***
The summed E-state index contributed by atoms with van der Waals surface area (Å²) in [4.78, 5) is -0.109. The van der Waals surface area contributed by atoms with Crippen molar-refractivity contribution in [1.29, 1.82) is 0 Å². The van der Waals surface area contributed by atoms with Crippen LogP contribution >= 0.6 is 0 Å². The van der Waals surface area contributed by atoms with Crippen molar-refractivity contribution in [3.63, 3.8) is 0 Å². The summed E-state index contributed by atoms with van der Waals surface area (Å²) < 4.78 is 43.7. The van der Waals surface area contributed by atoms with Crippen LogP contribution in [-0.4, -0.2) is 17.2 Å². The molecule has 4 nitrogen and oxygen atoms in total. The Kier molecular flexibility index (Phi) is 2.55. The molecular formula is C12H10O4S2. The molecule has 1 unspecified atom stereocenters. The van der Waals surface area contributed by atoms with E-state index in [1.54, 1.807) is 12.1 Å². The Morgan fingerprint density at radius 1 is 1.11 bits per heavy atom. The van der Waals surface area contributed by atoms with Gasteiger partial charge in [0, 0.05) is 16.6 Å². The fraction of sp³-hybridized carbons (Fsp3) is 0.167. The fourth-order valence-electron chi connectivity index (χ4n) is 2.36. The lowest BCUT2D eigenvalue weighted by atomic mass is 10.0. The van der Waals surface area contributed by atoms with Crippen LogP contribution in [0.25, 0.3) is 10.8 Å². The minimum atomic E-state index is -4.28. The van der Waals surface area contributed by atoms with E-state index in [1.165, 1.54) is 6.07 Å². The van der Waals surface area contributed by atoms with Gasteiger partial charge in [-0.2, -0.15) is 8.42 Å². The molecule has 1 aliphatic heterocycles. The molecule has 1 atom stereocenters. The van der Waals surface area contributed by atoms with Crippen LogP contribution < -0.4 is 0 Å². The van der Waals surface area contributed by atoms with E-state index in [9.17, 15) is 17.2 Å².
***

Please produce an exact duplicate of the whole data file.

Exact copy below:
The summed E-state index contributed by atoms with van der Waals surface area (Å²) in [4.78, 5) is -0.109. The van der Waals surface area contributed by atoms with Crippen molar-refractivity contribution in [1.29, 1.82) is 0 Å². The van der Waals surface area contributed by atoms with Crippen LogP contribution >= 0.6 is 0 Å². The van der Waals surface area contributed by atoms with Crippen molar-refractivity contribution in [3.63, 3.8) is 0 Å². The summed E-state index contributed by atoms with van der Waals surface area (Å²) < 4.78 is 43.7. The van der Waals surface area contributed by atoms with Crippen LogP contribution in [-0.4, -0.2) is 17.2 Å². The molecule has 4 nitrogen and oxygen atoms in total. The Kier molecular flexibility index (Phi) is 2.55. The molecular formula is C12H10O4S2. The molecule has 1 unspecified atom stereocenters. The van der Waals surface area contributed by atoms with E-state index in [1.54, 1.807) is 12.1 Å². The Morgan fingerprint density at radius 1 is 1.11 bits per heavy atom. The van der Waals surface area contributed by atoms with Gasteiger partial charge in [0, 0.05) is 16.6 Å². The fraction of sp³-hybridized carbons (Fsp3) is 0.167. The fourth-order valence-electron chi connectivity index (χ4n) is 2.36. The lowest BCUT2D eigenvalue weighted by atomic mass is 10.0. The van der Waals surface area contributed by atoms with Crippen LogP contribution in [0.25, 0.3) is 10.8 Å². The minimum atomic E-state index is -4.28. The van der Waals surface area contributed by atoms with E-state index in [1.165, 1.54) is 6.07 Å². The van der Waals surface area contributed by atoms with Gasteiger partial charge in [-0.2, -0.15) is 8.42 Å². The molecule has 1 aliphatic heterocycles. The molecule has 1 atom stereocenters. The van der Waals surface area contributed by atoms with Crippen LogP contribution < -0.4 is 0 Å². The van der Waals surface area contributed by atoms with E-state index in [9.17, 15) is 17.2 Å².